When thinking about your boundaries, ask yourself:
In a world where perfectionism and curated existences have been rewarded, begin to cultivate compassion for yourself. You are a soul having a human experience and it’s totally okay if things are not perfect.
Mindfulness exercises such as Breathwork, self-care activities, and self-compassion, all help train the mind, emotions, and even the body’s stress chemicals to be able to deal with undesired situations. Self-compassion means, can you be nice to yourself? Can you find empathy and kindness for yourself in the middle of what feels chaotic, stressful, or unwanted? Self-compassion means that we get to make mistakes, have our plans not work out the way that we wanted, and we still get to celebrate that we are doing the best that we can and it is enough.
When thinking about self-compassion, ask yourself:
In every sense of the word “nourishment”, begin to learn what nourishes you and what depletes you. Nourishment doesn’t just mean food for yourself; it means that whatever you are consuming whether it be media, podcasts, people, energy, information, etc. all impact the way that we think, feel, and experience life.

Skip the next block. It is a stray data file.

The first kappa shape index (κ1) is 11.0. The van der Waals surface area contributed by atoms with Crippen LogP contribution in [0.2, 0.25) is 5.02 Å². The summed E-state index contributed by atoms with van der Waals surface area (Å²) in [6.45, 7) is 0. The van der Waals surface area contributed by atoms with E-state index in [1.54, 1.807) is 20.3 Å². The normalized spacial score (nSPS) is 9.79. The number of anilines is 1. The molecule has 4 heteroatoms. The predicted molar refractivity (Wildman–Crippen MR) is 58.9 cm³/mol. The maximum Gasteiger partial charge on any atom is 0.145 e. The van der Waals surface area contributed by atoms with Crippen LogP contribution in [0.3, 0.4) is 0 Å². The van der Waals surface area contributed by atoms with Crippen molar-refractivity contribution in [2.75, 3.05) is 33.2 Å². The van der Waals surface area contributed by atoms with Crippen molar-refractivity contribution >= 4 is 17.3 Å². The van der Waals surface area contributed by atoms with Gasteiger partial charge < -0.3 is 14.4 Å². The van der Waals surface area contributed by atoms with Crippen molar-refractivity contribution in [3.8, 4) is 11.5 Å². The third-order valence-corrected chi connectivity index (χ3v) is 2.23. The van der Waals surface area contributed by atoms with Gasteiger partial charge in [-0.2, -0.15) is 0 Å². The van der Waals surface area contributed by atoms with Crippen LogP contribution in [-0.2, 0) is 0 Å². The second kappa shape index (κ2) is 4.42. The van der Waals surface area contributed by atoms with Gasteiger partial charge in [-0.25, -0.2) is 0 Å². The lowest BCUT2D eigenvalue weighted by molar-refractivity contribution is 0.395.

Nourishing yourself definitely goes right along the lines of having your boundaries intact and practicing self-compassion.
When thinking about nourishment, ask yourself:
That’s it. Those are the foundational steps to cultivating a self-love practice that you can ease into your daily routine. Come back to these questions often, because like anything else, self-love is a practice and it takes effort, time, and intention to maintain.